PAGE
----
That’s a hell of a crappy message to be conveying to an entire demographic of impressionable teenagers. The guys can use the squat racks; you ladies should be over there on the cardio equipment.
Chop, chop…off you go!
I for one like to educate my young female athletes and adult woman clients on why strength training is a good thing, and how it can empower them to accomplish many things outside of sports.
Although, admittedly, I prefer to get every woman I train to “buy” into more performance based goals rather than focusing on losing 10 lbs or trying to emulate an unrealistic, photoshopped societal expectation on the cover of a magazine.
It’s amazing how much of a confidence boost and overall sense of accomplishment that arises when a woman I work with finally hits a bodyweight deadlift (for reps), destroys her previous best on push-ups, or can do something as baller as this:
Rather than continuing to pick the scab and telling a female athlete or client what they can’t or shouldn’t be doing based off archaic, out-dated, and overall damaging information regurgitated by a complacent media, why not instead help them to explore the amazing opportunities, autonomy, and empowerment strength training provides?
I dare you.
2. Thinking Women Need To Train Differently In the First Place
Men have boy down there parts.
Women have girl down there parts.
It’s a big difference, but it doesn’t mean that because you have one instead of the other you need to train differently.
Actually, scratch that.
I don’t mean that entirely.
Need and should are two different things.
I don’t feel women need to train differently than men. I mean, the human body is the human body. The female body reacts to progressive overload in much the same way the male body does. And, quite frankly, as a fitness professional, I don’t want to set the expectation that women should train “x” way while men should train in stark contrast to that.
I very much treat the women I train like the guys, and I think most – whether they realize I do this or not – appreciate it.
However, I do feel women should train differently.
What the what???
To put it another way: women should train differently compared to men, at times.
As an example, hormones do play a major role here. When a woman his having her period I can’t hold her to the same (performance) standard compared to other times outside that window. She’s going to feel like garbage (<– for lack of a better term) during this time, and I’ll almost always reduce her training volume to coincide.
Moreover, a lot of research (and anecdotal experience) backs up the notion that women don’t get sore as easily, are less quick to fatigue, can handle more training volume compared to men (maybe due to less overall muscle mass?), and that they can train closer to their 1RM more periodically comparatively speaking as well.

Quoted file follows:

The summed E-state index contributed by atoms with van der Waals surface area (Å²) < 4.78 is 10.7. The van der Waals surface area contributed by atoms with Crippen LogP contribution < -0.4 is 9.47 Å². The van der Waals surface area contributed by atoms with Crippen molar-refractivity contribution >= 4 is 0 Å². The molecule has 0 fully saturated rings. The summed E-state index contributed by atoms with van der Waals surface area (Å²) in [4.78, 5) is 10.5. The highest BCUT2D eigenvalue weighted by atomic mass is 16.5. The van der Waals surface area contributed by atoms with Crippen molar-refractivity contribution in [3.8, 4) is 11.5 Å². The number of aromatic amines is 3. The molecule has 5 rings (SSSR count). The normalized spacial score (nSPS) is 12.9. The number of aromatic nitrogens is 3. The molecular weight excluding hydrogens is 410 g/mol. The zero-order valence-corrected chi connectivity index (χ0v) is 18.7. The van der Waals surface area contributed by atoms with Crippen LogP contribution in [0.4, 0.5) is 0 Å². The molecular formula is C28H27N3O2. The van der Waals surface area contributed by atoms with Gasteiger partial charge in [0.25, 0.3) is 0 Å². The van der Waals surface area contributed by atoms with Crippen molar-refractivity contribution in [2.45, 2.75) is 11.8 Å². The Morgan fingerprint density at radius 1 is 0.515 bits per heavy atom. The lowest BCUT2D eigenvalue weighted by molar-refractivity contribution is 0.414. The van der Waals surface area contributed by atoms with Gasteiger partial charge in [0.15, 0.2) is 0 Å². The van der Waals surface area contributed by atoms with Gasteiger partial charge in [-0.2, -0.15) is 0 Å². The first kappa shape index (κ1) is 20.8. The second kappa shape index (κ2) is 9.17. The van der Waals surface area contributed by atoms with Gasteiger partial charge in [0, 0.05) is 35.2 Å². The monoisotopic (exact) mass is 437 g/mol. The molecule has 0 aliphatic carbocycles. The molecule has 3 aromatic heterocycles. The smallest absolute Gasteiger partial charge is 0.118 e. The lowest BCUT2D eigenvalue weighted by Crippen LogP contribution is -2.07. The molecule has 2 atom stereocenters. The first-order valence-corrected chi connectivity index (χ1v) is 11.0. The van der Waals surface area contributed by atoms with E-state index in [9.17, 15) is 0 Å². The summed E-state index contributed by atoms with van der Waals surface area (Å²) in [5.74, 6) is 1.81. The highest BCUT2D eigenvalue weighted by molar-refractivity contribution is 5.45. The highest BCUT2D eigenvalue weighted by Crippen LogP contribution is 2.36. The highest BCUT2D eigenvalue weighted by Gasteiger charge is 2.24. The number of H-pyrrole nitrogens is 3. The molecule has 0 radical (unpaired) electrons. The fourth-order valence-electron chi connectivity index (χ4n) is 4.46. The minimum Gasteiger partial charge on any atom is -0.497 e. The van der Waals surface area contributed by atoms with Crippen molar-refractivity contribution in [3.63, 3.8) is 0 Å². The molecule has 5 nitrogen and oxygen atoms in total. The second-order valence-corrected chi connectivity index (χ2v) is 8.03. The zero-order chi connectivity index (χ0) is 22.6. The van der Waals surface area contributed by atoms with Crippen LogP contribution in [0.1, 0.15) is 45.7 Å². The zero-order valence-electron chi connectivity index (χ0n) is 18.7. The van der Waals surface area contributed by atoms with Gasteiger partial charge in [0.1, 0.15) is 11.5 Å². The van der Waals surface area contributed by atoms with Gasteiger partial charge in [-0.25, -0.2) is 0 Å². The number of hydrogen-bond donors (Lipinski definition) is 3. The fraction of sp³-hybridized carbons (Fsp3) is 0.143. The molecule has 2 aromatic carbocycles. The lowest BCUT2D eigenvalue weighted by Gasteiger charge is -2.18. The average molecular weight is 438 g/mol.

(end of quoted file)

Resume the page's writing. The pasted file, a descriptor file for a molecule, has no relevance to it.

As we like to say in Boston, “how you like dem apples?“2
NOTE: for more information and insight you can check out THIS webinar I recorded last year on the topic.
3. Trying To “Win”
“But I don’t want to get big-and-bulky.”
Whenever I heard a woman say this to me in the past whenever I broached the words squat or deadlift I used to always try to “win” the argument.
Well, first I’d roll my eyes and then jump into a live volcano. And then I’d try to win the argument by countering with something like this:
Mind you, I still LOVE the above commentary, but I have since rescinded this approach to a large degree.
In large part because it doesn’t work and does nothing to build a meaningful, initial rapport with a prospective (female) client.
Don’t get me wrong: I still play devil’s advocate at times and relay to some that, contrary to popular belief, you won’t grow an Adam’s Apple overnight because you happen to lift something heavier than 50 lbs.
Likewise, I let it be known that saying you’re going to get big and bulky from strength training is like me saying I’m going to win the gold medal in the Olympics because I went out and did some sprints yesterday.
But I digress.
Instead of going on and on about women’s limited testosterone levels and how they’ll never attain the results of elite female bodybuilders, yada yada yada…I steal a page from local Boston-based trainer Lauren Perrault, dig deeper, and ask more questions.
“Why do you feel strength training will make you big and bulky?”
“Is this something that happened in the past?
“What exercise(s) in particular do you feel cause this?”
Maybe their train of thought projects that of a trainer they worked with previously. Maybe they never took the time to learn nor where they shown proper technique. Or, I don’t know, maybe they have a hard time letting go of certain myths and think the Abominable Snowman exists.
Sometimes it’s more helpful to take some time to peel back the onion and to ascertain someone’s root cause for thinking they way they do, rather than chastise them out of the gate for the sole purpose of proving them wrong.